Creating a salary framework
A few years ago, I wrote about our approach to non-negotiable salary. Our salary framework is an extension of that principle. In short, we aim to place each of our employees in a specific role (e.g. Product Manager) and at a specific level (e.g. Level 3). There’s a fixed salary associated with each role and level. We hope this results in equal pay for equal work.
Most people are familiar with exit interviews in which an HR person asks an employee for feedback after that employee has already decided to leave. In mid-2015, we decided to conduct “stay” interviews or, as we call them, check-ins. Our HR manager meets with every employee in the company to get feedback—both positive and negative. She then shares company-wide and department-wide themes (without sharing individual names) with me and the other team leads. We believe that getting this feedback is helping us take steps to create a more inclusive culture.
It’s hard to quantify exactly what impact these changes have made, but I can say that in late 2014, we had 18 employees who were 30% women and 70% men. Today, in early 2017, our team of 30 full-time employees is 60% women and 40% men, including two women on our five-person senior management team, and four women people managers out of a total seven people managers. That said, we are still very underrepresented in certain areas and have much progress to make. I hope that by committing to the practices outlined above, and by expanding into more, we can eventually achieve and sustain our D&I goals.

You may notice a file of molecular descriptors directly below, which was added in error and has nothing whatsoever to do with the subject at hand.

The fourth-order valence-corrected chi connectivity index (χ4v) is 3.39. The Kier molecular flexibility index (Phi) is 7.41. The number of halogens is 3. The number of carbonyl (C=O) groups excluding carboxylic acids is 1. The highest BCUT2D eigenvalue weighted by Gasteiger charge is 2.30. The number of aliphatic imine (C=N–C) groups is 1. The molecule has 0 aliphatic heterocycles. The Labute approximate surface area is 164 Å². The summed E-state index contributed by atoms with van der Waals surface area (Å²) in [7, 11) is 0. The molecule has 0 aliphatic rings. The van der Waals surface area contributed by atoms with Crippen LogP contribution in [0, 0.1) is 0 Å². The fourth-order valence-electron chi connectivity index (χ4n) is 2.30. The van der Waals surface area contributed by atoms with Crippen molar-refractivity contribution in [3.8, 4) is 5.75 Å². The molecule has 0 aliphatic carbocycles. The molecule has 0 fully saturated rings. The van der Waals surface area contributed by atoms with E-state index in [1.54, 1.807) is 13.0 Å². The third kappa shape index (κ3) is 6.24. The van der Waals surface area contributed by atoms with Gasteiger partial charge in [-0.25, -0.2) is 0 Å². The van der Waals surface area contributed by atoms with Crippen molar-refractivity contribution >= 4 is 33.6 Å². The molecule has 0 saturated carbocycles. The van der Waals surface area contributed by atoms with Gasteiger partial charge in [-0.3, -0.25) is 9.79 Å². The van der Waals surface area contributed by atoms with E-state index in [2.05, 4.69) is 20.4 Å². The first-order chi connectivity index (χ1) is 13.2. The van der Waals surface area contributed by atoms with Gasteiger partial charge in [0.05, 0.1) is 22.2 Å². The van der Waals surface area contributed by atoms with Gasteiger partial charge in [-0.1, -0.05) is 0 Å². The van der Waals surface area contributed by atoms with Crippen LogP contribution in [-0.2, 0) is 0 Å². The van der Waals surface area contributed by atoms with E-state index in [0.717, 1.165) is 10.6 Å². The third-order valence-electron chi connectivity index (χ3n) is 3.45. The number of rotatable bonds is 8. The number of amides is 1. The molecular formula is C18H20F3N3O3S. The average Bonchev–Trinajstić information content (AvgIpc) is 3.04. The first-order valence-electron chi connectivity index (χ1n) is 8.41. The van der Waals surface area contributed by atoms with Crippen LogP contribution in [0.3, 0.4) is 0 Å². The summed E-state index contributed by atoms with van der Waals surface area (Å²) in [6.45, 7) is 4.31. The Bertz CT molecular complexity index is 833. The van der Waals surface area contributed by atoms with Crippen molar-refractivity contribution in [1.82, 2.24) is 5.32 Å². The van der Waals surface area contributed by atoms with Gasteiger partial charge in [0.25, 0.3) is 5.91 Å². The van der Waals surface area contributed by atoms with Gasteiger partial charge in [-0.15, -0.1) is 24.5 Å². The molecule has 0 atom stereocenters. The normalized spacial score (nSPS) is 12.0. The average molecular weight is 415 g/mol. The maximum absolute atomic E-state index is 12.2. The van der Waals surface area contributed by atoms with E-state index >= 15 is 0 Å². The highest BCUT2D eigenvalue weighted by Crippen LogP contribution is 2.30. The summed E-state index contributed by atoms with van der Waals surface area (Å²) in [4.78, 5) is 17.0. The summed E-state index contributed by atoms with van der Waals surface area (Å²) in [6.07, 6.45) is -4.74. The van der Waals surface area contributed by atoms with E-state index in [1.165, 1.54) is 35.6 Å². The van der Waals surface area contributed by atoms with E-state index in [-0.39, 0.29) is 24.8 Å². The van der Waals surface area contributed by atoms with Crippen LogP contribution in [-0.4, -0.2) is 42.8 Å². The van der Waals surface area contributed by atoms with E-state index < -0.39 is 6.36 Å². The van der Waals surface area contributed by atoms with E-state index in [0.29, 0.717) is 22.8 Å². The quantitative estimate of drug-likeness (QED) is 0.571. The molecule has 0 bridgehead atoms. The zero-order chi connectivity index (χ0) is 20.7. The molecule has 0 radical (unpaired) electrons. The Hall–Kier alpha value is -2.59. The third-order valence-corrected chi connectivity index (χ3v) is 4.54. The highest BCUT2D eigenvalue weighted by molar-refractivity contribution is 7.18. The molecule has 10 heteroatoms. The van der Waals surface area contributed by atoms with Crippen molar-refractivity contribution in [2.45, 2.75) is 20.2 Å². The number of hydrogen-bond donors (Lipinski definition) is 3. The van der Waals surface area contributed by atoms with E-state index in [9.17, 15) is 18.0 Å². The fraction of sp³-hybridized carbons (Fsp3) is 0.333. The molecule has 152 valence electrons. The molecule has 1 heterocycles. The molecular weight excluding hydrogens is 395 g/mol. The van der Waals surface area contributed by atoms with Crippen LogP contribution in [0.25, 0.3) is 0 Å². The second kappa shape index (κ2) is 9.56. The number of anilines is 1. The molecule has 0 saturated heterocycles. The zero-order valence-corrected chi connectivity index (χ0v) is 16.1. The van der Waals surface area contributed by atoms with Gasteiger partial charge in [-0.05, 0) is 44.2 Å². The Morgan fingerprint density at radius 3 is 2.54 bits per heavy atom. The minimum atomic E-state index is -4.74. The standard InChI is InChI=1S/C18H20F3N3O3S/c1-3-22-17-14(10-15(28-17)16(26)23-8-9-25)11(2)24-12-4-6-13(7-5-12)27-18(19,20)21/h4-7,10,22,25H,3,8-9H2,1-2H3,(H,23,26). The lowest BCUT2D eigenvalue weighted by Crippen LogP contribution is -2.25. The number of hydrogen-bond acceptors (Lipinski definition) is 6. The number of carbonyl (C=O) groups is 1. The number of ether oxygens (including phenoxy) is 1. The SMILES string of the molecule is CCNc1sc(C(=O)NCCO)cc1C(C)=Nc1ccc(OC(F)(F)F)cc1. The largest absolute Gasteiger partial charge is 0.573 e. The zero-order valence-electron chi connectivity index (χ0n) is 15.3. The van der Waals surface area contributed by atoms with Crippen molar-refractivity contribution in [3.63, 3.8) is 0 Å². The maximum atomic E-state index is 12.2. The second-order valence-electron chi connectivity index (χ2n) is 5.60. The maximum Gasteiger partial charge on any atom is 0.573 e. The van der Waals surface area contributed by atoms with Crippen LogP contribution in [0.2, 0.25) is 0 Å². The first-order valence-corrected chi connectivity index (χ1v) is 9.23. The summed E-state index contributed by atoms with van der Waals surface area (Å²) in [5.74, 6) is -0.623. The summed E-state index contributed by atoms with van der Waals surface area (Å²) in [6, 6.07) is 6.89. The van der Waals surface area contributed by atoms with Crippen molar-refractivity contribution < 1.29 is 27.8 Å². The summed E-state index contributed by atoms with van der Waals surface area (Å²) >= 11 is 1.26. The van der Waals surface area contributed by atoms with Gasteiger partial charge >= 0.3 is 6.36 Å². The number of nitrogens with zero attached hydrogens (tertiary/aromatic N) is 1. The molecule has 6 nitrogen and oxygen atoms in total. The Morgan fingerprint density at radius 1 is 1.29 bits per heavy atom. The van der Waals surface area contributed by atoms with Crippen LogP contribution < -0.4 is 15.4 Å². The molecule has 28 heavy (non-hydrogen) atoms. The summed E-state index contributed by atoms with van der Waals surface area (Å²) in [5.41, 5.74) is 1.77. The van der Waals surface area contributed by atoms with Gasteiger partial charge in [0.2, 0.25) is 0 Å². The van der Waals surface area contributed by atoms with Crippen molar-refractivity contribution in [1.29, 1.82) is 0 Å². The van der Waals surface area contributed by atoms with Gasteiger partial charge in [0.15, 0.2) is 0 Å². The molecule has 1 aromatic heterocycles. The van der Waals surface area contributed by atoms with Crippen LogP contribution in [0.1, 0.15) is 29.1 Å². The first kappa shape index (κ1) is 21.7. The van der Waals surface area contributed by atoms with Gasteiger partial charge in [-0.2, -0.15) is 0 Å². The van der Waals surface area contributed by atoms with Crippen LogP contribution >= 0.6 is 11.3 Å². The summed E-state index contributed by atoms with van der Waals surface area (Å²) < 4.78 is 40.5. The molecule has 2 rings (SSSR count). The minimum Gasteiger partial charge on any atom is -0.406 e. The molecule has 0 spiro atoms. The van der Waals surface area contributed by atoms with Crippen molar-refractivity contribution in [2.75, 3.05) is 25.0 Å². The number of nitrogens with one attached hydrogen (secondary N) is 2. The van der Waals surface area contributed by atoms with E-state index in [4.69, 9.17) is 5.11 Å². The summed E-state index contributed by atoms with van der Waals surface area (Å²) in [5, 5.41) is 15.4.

Diversity and inclusion requires consistent and relentless focus. We’re still very early in our journey—we have a long way to go and a lot to learn, but I’m grateful that we started down this path and that our team is constantly thinking about how we can get better.
In early 2016, we signed the Kapor Founder’s Commitment, in which we committed to a series of actions that support diversity and inclusion in our company. You can learn more about the commitment and how your own company can commit to diversity .
Now that I’m done sharing my thoughts, I’d love to hear from you. As I mentioned previously, we still have a ways to go in our diversity efforts. If you have any ideas about how we can continue to increase the number of underrepresented minorities at Clemmonsdogpark, let me know in the comments.
Thanks to (), (), and the Clemmonsdogpark team for reviewing this article.